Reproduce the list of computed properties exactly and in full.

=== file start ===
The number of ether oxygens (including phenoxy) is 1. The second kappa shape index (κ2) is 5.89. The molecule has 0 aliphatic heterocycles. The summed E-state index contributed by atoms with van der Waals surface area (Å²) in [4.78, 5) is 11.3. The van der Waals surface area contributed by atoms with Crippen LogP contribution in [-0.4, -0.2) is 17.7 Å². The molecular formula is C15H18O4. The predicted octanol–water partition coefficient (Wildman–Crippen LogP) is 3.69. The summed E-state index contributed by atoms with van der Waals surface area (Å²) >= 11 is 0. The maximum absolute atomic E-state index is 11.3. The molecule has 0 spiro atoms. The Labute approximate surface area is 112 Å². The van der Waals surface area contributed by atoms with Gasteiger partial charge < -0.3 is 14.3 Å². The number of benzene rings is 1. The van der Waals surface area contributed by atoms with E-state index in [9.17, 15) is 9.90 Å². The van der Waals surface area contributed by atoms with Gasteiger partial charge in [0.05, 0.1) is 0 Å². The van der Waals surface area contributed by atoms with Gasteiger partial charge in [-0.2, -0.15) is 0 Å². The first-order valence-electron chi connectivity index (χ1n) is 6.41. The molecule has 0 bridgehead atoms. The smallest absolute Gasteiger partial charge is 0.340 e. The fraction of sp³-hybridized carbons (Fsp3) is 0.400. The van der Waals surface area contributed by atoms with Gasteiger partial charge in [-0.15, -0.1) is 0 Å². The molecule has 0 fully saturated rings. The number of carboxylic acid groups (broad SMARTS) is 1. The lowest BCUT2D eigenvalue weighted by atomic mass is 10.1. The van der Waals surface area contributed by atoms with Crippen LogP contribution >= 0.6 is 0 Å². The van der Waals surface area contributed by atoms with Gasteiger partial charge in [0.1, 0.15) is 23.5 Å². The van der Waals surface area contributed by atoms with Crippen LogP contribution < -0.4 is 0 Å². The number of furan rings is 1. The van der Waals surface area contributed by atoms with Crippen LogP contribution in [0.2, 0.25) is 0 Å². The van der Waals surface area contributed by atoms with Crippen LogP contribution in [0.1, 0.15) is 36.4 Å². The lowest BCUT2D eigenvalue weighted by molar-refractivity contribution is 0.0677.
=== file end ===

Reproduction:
The number of ether oxygens (including phenoxy) is 1. The second kappa shape index (κ2) is 5.89. The molecule has 0 aliphatic heterocycles. The summed E-state index contributed by atoms with van der Waals surface area (Å²) in [4.78, 5) is 11.3. The van der Waals surface area contributed by atoms with Crippen LogP contribution in [-0.4, -0.2) is 17.7 Å². The molecular formula is C15H18O4. The predicted octanol–water partition coefficient (Wildman–Crippen LogP) is 3.69. The summed E-state index contributed by atoms with van der Waals surface area (Å²) >= 11 is 0. The maximum absolute atomic E-state index is 11.3. The molecule has 0 spiro atoms. The Labute approximate surface area is 112 Å². The van der Waals surface area contributed by atoms with Gasteiger partial charge < -0.3 is 14.3 Å². The number of benzene rings is 1. The van der Waals surface area contributed by atoms with E-state index in [9.17, 15) is 9.90 Å². The van der Waals surface area contributed by atoms with Gasteiger partial charge in [0.05, 0.1) is 0 Å². The van der Waals surface area contributed by atoms with Gasteiger partial charge in [-0.2, -0.15) is 0 Å². The first-order valence-electron chi connectivity index (χ1n) is 6.41. The molecule has 0 bridgehead atoms. The smallest absolute Gasteiger partial charge is 0.340 e. The fraction of sp³-hybridized carbons (Fsp3) is 0.400. The van der Waals surface area contributed by atoms with Gasteiger partial charge in [-0.15, -0.1) is 0 Å². The molecule has 0 fully saturated rings. The number of carboxylic acid groups (broad SMARTS) is 1. The lowest BCUT2D eigenvalue weighted by atomic mass is 10.1. The van der Waals surface area contributed by atoms with Crippen LogP contribution >= 0.6 is 0 Å². The van der Waals surface area contributed by atoms with Gasteiger partial charge in [0.1, 0.15) is 23.5 Å². The van der Waals surface area contributed by atoms with Crippen LogP contribution < -0.4 is 0 Å². The number of furan rings is 1. The van der Waals surface area contributed by atoms with Crippen LogP contribution in [0.2, 0.25) is 0 Å². The van der Waals surface area contributed by atoms with Crippen LogP contribution in [0.1, 0.15) is 36.4 Å². The lowest BCUT2D eigenvalue weighted by molar-refractivity contribution is 0.0677.